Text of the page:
The primary grape in this Cotes du Rhone is Viognier, but it is blended with the Roussanne, Marsanne, Clairette and Bourboulenc varietals. The color is a darkish amber but, it can have a slight greenish cast in certain light. There is rich fall fruit and some wood on the nose with a hint of banana and honey. It is quite full bodied, with a very smooth, very nearly buttery texture, and is off-dry with a pleasing acidity that falls just short of being crisp. Rich honey and slightly tart golden apple dominate, and there are floral and woody notes along with a very pleasing background note of sweet fennel. It is a very well balanced wine and excellent value. I bought six additional bottles after my first but now, sadly, there is no more to be had. Shame …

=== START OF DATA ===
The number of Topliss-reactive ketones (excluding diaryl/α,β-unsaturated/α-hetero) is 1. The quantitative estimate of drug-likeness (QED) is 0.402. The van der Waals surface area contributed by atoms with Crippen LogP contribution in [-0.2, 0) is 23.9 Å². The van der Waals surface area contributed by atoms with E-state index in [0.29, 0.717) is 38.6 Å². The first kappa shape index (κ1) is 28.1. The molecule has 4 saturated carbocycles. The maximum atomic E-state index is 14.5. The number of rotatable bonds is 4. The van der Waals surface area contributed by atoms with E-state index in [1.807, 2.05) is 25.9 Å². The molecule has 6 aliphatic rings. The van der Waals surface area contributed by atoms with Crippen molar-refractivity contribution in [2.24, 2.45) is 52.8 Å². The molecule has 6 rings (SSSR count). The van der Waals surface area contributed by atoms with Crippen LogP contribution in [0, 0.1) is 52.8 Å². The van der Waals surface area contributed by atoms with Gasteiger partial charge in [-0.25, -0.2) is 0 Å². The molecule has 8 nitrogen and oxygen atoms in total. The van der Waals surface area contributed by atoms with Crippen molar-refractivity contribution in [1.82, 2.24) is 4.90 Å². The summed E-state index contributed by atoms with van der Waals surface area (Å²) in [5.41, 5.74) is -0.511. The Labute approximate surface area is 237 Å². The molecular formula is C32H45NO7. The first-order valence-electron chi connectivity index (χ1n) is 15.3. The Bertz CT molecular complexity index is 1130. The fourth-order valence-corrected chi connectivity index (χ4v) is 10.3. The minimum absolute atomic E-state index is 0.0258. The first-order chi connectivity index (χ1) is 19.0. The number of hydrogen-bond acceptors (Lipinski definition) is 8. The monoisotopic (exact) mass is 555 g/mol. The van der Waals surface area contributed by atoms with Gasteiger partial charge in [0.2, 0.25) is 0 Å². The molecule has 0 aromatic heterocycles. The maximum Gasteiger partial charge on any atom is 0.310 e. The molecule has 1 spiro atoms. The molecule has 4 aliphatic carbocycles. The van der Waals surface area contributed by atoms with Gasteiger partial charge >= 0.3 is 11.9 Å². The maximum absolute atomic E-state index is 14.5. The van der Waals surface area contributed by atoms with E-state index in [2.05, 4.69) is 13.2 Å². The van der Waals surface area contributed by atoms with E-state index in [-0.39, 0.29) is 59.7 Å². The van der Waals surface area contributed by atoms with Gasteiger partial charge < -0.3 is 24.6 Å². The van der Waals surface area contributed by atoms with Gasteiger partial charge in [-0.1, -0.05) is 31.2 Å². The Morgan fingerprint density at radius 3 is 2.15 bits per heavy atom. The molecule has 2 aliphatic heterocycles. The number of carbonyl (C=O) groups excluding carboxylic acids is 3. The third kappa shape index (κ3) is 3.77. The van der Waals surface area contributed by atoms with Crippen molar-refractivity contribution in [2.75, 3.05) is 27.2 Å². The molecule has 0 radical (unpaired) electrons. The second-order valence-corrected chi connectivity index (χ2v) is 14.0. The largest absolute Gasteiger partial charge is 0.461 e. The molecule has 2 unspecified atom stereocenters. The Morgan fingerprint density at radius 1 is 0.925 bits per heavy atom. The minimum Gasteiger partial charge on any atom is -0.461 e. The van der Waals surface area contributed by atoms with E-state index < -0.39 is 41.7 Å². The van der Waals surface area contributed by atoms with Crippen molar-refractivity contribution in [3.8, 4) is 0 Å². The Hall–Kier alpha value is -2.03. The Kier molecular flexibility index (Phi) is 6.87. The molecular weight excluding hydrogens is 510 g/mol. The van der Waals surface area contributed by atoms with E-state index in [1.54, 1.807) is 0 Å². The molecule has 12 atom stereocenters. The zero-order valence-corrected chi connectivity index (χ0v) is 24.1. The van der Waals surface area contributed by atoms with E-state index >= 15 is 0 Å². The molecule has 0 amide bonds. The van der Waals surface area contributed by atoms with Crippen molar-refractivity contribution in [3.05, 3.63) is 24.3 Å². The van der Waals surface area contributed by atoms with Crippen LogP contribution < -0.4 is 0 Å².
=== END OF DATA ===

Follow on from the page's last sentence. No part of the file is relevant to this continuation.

Mission Hill 5 Vineyards 2014

Mission Hill 5 Vineyards 2014

This Pinot Noir is produced in the Okanagan Valley VQA (Vintner’s Quality Alliance), which is the British Columbia appelation of origin regime. It means that 100% of the grape within the wine in question is grown where indicated on the label. Ontario also has a similar VQA naming system as well. I purchased this bottle at the recently opened wine and beer store here in Iqaluit and was generally pleased with it.

  • Winery:  Mission Hill Vineyards Inc.
  • Price: $17.95 CDN
  • Alcohol: 13.8%
  • Sugar: 5 g/L